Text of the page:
I want to know your thoughts on this. How much do your partner's wishes dictate your appearance? How much have you shared your opinions with your partner on their appearance decisions? And how do you make that distinction between "control" and "service"?


  1. I think that a decision falls within the realm of 'service' when you make it freely. If I wore a red gingham shirt home, I know that my partner would physically recoil (his hatred of that pattern is IRRATIONAL), but there would be no question as to my 'right' to wear it. Because of that, my choosing to not have any gingham in the house doesn't feel like I'm being controlled, it feels like I'm being considerate.

    We're both very protective of our autonomy, so our baseline starts with the understanding that we control our own bodies, no exceptions. *And*, because we love each other, we try to take the other person's comfort into account. It's like how he only plays loud, discordant music in the car when he's alone, and I wear headphones when I watch TV shows with insipid dialogue on my laptop.

    For me, the key is making sure that whatever the baseline is in a relationship, everyone needs to find it to be fair. Service needs to come from a feeling of generosity, rather than resentment.

  2. Hi! You've put up this issue so beautifully! I feel, it is fine for a husband-wife to dress like how the other wants them to, as long as it is done out of love. It is bad when any of the two forces his/her views on the other. On the personal front, I wouldnt like my partner dictating his views on me. I enjoy my freedom to dress as I please, but yes, since he loves me a lot, I will dress as he would like me to, once in a while, just to see his face light up with a smile. I loved your views on this topic! Have a great day!

  3. @alice
    I loved reading all your examples of how you and your partner serve each other by being mindful of one another's preferences. It seems like it's too often true that people are considerate to strangers but more "I'll do what I want" with their own family.

    my choosing to not have any gingham in the house doesn't feel like I'm being controlled, it feels like I'm being considerate.
    Well said! I do think it comes down to how you see your own actions and your reason for doing them.

    Service needs to come from a feeling of generosity, rather than resentment.
    What I try to be careful of is that my desire to be generous doesn't lead to resentment if it's not noticed. Gretchen Rubin had a great post recently about how she catches herself saying, "I'm doing this for my husband; he better appreciate it." Better to just do it out of love, regardless of the consequences.

    Thanks for your great comment!

  4. @Shreeja N
    I love what you said about making your partner's face light up. I've... well, let's just say I've made some trips to Victoria's Secret that I wouldn't have for myself, but to see the look on my husband's face! :)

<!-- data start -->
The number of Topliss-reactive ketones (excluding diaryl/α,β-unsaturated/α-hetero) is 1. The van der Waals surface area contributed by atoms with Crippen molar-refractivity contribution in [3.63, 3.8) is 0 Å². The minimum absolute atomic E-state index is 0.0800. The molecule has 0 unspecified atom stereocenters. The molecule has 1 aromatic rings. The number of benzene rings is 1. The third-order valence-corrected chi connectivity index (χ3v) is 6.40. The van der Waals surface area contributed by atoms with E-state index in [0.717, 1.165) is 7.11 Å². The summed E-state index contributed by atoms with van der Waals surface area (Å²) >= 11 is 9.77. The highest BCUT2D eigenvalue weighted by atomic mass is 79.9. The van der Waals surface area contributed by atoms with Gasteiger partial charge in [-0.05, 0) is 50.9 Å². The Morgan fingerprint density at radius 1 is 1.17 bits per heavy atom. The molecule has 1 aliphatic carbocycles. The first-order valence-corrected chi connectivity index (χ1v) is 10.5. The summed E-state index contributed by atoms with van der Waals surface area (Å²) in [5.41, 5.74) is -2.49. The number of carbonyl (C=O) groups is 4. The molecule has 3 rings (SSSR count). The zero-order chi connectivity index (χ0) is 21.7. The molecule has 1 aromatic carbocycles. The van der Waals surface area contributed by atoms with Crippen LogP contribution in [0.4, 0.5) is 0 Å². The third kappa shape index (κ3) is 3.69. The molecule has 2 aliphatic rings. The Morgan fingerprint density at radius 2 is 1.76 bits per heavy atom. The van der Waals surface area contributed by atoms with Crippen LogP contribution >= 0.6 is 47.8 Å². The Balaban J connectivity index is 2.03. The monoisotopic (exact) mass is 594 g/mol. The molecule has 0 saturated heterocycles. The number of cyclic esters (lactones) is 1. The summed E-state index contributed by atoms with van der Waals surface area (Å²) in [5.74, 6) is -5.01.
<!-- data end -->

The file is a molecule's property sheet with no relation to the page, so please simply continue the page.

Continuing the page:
I am also grateful to be in a partnership, like you said, in which Mike doesn't dictate anything about me, but gives me the opportunity to do things out of love for him!

    Thanks so much for your comment!

  5. This is quite a bone of contention in my house. And in my case it's not usually my husband making requests, it's me. I also hate long hair and scruffy beards. I've mentioned it quite a few times (probably too many if I'm honest), however my husband currently has hair much longer than my preference, and hasn't shaved in a couple of weeks. It's hard because I really don't like hurting his feelings, or sounding like I'm telling him what to do. At the same time however, I do feel it is a loving thing to do something if it is the other person's preference.

  6. That distinction between control and service is crucial! Reminds me of this Mister Rogers song. I think it's important, too, to be careful what you SAY about it to other people, to avoid giving the impression that you're being controlled when it's really a service you choose.

    I gradually quit wearing make-up because my partner doesn't like it. He emphasized how beautiful I looked when I wasn't wearing it, more often than he ranted scornfully about make-up in general, and he almost never criticized my appearance when I was wearing it; that approach was crucial to my feeling supported in making the decision for myself rather than feeling bullied into it. It seems strange now, but I really struggled with giving it up because I grew up in Oklahoma in the '80s and it was considered shockingly improper for a female over age 12 to appear in public without at least lipstick or eye shadow!

    I've found that when Daniel admires some detail of the appearance of women in general, it pays to ask him specifically whether he would like me to have that style. Sometimes he wouldn't, and it can be very interesting to find out why. For example, some things LOOK good but aren't pleasant to touch. Also, when we talk about this he always reinforces how important it is for ME to be happy with my appearance and the tasks I have to do to maintain it.